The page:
Filmmaker Keith Beauchamp grew up in Baton Rouge, LA hearing stories about Emmett Till’s murder and other civil rights atrocities in Mississippi. It would shape how he eventually spent his adult life helping Till’s family fight for justice and turning that fight into a feature film. The film, co-produced by Whoopi Goldberg, will be released in October. But before the film’s debut, Beauchamp spent three days in Jackson this past weekend demanding the Justice Department to reopen Till’s case. The case was closed in December 2021, citing no new evidence.
“This passion – I’ve had [it] since I was ten years old. It’s been a lifelong odyssey seeking justice for Emmett Louis Till,” he said. “Pressure has to be brought to bear. It has to be put on the system that we’ve been fighting so long. I was there to lend my support.”
On Friday, relatives of Till presented Mississippi authorities with a petition signed by over 300,000 people seeking a renewed probe of the killing. Other petition drives continue. Michelle Williams, chief of staff for Mississippi Attorney General Lynn Fitch, casts doubt on the possibility of a renewed investigation. In a statement, she said the Justice Department had worked with a local district attorney’s office in a probe that uncovered no new evidence. Federal officials had previously reopened the investigation after a 2017 book, “The Blood of Emmett Till,” quoted Carolyn Bryant Donham as saying she lied when she claimed Till accosted her. Relatives have publicly denied that Bryant Donham recanted her original allegations, and she told the FBI she had never changed her story.
Beauchamp says the new anti-lynching bill that was passed in Congress last week is the perfect reason to keep pursuing justice. The “Emmett Till Anti-Lynching” bill is headed to President Joe Biden’s desk to be signed into law. It is the first of nearly 200 bills introduced over the past century to ban lynching that has made it this far.
“We don’t want people to lose sight of the passing of this bill. We are all celebrating that. But what good is it to celebrate that when we don’t have justice,” he said. “Let’s not put the cart before the horse. Let’s use this to get justice for Emmett. That’s why you’re hearing more from the family now.”
Beauchamp says he promised Till’s mother, Mamie Till-Mobley, that he would see this fight through until all those involved in this case were brought to justice. He says he has a responsibility to all the witnesses who have testified since 2004.
“I am the one who brought all the evidence forward against all the perpetrators involved as well as Carolyn Bryant,” he added. “I just can’t sit back and allow all this research and time to go to waste when I know there’s a guilty party out there who can be charged.”
At the press conference, Till’s cousin, Priscilla Sterling, said a visit to Oxford on last Tuesday to see the district attorney for the Fourth Circuit Court District of Mississippi was uneventful. She alleged political influences from the 1950s and now are preventing action in the case. The original warrant issued for Carolyn Bryant Donham was not served and should be done so now, she said.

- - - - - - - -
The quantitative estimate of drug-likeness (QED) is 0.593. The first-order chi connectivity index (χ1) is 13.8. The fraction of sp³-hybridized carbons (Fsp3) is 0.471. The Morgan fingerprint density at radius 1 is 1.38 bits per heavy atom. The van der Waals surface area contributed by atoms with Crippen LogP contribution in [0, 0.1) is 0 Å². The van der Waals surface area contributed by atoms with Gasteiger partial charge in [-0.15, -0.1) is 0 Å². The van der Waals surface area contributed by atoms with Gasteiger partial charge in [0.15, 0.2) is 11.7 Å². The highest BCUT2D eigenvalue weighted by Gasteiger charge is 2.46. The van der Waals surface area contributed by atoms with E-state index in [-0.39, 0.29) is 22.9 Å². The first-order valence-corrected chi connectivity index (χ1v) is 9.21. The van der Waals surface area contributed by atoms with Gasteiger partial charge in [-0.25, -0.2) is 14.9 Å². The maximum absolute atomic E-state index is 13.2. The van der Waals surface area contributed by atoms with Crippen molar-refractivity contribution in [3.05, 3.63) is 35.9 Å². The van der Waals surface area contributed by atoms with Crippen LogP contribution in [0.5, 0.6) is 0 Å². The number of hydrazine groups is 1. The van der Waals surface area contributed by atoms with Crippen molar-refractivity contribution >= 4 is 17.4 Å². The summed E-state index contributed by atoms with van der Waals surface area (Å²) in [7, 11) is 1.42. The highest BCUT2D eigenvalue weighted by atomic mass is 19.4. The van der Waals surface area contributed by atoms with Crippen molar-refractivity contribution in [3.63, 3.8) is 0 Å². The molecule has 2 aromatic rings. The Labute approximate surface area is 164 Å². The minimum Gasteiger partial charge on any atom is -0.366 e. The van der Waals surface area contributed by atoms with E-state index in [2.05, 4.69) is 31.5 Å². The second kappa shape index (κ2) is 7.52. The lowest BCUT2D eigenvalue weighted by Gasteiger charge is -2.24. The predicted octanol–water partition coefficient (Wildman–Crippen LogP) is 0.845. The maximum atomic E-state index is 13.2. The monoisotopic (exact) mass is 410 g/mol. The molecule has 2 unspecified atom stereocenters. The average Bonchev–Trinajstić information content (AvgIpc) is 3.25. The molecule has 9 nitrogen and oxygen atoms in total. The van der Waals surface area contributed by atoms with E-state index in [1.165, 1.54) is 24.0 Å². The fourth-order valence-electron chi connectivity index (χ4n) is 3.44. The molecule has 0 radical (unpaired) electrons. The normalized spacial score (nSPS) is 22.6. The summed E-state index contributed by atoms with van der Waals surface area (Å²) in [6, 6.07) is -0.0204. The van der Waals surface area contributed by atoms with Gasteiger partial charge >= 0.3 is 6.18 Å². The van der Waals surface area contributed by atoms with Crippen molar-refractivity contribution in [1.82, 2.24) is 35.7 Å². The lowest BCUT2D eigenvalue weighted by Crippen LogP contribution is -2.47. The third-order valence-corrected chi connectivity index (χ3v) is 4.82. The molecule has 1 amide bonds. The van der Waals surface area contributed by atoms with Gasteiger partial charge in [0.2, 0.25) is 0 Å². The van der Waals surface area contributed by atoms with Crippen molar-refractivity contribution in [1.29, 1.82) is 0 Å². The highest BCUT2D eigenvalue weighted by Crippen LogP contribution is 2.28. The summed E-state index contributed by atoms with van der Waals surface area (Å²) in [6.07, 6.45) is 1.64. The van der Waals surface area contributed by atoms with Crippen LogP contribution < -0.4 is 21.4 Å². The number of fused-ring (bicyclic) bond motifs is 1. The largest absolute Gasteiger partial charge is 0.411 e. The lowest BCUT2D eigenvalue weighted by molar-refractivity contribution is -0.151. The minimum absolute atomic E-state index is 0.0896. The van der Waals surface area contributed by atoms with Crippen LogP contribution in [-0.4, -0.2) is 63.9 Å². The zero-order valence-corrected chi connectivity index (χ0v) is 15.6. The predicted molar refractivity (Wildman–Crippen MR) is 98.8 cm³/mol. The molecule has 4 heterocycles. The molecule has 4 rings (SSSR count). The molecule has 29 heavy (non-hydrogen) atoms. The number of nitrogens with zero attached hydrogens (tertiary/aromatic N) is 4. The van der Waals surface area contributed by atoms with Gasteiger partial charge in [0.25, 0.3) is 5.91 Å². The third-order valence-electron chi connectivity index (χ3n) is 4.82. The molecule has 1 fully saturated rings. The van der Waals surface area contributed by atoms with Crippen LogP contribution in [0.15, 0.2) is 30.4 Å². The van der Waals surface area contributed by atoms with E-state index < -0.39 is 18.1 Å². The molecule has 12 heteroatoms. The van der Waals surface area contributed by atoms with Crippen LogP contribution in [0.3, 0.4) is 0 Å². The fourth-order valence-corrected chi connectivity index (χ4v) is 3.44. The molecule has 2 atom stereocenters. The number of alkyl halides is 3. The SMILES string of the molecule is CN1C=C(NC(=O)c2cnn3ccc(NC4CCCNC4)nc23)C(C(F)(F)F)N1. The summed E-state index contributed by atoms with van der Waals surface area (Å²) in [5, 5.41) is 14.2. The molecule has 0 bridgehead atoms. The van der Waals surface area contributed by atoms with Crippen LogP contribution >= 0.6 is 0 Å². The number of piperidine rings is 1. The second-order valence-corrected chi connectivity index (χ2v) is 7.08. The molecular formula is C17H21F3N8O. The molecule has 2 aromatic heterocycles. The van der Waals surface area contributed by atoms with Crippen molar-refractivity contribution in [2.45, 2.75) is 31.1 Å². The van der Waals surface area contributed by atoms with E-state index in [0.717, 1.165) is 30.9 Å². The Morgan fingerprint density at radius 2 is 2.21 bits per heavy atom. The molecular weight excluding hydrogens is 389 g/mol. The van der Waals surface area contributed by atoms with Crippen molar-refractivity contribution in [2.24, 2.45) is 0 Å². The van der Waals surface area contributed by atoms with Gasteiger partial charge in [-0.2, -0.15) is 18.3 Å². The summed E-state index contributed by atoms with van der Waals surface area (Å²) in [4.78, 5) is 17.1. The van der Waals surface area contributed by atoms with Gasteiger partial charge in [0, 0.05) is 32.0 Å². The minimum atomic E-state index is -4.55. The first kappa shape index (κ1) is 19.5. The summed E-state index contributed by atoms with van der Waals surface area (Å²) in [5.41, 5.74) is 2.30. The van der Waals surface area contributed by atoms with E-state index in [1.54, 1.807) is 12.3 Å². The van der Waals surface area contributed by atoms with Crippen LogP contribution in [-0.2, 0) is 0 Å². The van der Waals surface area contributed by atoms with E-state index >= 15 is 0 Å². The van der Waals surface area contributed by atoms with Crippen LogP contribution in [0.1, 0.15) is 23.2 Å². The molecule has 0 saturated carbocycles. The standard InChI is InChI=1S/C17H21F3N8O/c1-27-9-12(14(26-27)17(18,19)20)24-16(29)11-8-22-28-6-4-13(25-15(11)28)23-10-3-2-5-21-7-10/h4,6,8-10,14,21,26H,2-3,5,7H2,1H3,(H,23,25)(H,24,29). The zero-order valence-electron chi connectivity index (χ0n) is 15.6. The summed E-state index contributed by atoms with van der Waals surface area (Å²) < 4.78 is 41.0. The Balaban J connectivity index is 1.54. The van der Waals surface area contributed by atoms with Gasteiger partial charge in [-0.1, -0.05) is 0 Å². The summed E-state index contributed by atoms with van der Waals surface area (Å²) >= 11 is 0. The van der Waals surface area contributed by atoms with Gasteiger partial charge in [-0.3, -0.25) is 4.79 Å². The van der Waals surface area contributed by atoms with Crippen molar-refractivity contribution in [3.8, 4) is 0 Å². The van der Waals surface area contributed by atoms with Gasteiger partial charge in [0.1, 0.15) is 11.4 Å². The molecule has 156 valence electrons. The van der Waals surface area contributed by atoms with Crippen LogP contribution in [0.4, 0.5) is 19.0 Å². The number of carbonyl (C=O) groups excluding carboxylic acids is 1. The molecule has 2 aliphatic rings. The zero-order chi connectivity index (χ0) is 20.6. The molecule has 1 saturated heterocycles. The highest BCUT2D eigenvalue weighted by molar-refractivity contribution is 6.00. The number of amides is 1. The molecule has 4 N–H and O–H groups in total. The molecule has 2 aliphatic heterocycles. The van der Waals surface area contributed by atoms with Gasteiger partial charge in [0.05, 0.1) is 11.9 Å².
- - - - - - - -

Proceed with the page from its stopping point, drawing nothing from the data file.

Anna Laura Williams, who is the cousin of Mamie Till-Mobley, said they have new evidence to present now.
“We have a gentleman that’s willing to state that he was there when it all took place. He was living on the properties. He can come to court. And not only that, Carolyn Bryant was served a warrant, but he was supposed to be served a warrant that never took place,” Williams said.
Beauchamp concurs, saying he has more new information about the case that will soon become public. He says this new evidence could be a gamechanger.
“There were two kids that I found that were picked up before Emmett Till was actually kidnapped. They were assaulted and kidnapped as well because they thought these two kids were Till,” he said. “Carolyn Bryant says later, when Emmett was brought to her, [that] he wasn’t the kid either. Yet, he ends up dead.”
Beauchamp says Bryant-Donham is culpable, and there is no way she should be allowed to pass without giving us information about that night.
“The only issue we’re fighting is the protection of white womanhood,” he said.
“I know people want to see racial reconciliation take place, and we hear that term all the time. I just think people need to understand there can never be racial reconciliation without truth and justice.”
When asked if anything short of Bryant-Donham being arrested and convicted will bring him satisfaction, Beauchamp was reflective.
“I don’t so much worry about me. I worry about these families. It’s heartbreaking to see many of these heroes and sheroes who’ve been fighting on the front lines for so long suddenly losing hope,” he said. “They’re having to fall back on forgiveness as if forgiveness is something that will give you closure and I’m seeing that with, not just the Till family, but many other families that have been on this long journey for justice.”